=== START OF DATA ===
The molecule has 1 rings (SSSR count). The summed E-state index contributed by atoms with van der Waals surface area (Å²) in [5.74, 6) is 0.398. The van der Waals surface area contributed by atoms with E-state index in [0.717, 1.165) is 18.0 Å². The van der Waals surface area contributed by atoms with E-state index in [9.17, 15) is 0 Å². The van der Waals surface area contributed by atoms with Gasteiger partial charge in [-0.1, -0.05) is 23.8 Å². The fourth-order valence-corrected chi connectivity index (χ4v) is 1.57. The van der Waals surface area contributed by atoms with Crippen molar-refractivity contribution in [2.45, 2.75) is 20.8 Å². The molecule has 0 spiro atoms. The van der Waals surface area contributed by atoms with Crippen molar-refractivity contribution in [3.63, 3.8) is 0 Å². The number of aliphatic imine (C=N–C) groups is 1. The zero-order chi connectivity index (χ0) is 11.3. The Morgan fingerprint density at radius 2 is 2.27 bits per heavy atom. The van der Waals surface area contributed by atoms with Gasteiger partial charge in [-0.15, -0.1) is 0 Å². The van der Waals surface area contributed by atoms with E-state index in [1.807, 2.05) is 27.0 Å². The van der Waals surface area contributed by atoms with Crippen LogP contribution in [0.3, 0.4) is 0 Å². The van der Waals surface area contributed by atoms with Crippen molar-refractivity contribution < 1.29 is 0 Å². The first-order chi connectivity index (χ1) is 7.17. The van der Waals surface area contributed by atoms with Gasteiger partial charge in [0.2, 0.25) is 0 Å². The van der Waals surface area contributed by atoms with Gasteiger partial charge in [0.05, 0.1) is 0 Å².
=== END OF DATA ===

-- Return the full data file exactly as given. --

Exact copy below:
The molecule has 1 rings (SSSR count). The summed E-state index contributed by atoms with van der Waals surface area (Å²) in [5.74, 6) is 0.398. The van der Waals surface area contributed by atoms with E-state index in [0.717, 1.165) is 18.0 Å². The van der Waals surface area contributed by atoms with E-state index in [9.17, 15) is 0 Å². The van der Waals surface area contributed by atoms with Gasteiger partial charge in [-0.1, -0.05) is 23.8 Å². The fourth-order valence-corrected chi connectivity index (χ4v) is 1.57. The van der Waals surface area contributed by atoms with Crippen molar-refractivity contribution in [2.45, 2.75) is 20.8 Å². The molecule has 0 spiro atoms. The van der Waals surface area contributed by atoms with Crippen molar-refractivity contribution in [3.63, 3.8) is 0 Å². The number of aliphatic imine (C=N–C) groups is 1. The zero-order chi connectivity index (χ0) is 11.3. The Morgan fingerprint density at radius 2 is 2.27 bits per heavy atom. The van der Waals surface area contributed by atoms with Gasteiger partial charge in [-0.15, -0.1) is 0 Å². The van der Waals surface area contributed by atoms with E-state index in [1.807, 2.05) is 27.0 Å². The van der Waals surface area contributed by atoms with Crippen LogP contribution in [0.3, 0.4) is 0 Å². The van der Waals surface area contributed by atoms with Crippen molar-refractivity contribution < 1.29 is 0 Å². The first-order chi connectivity index (χ1) is 7.17. The van der Waals surface area contributed by atoms with Gasteiger partial charge in [0.2, 0.25) is 0 Å². The van der Waals surface area contributed by atoms with Gasteiger partial charge in [0.05, 0.1) is 0 Å².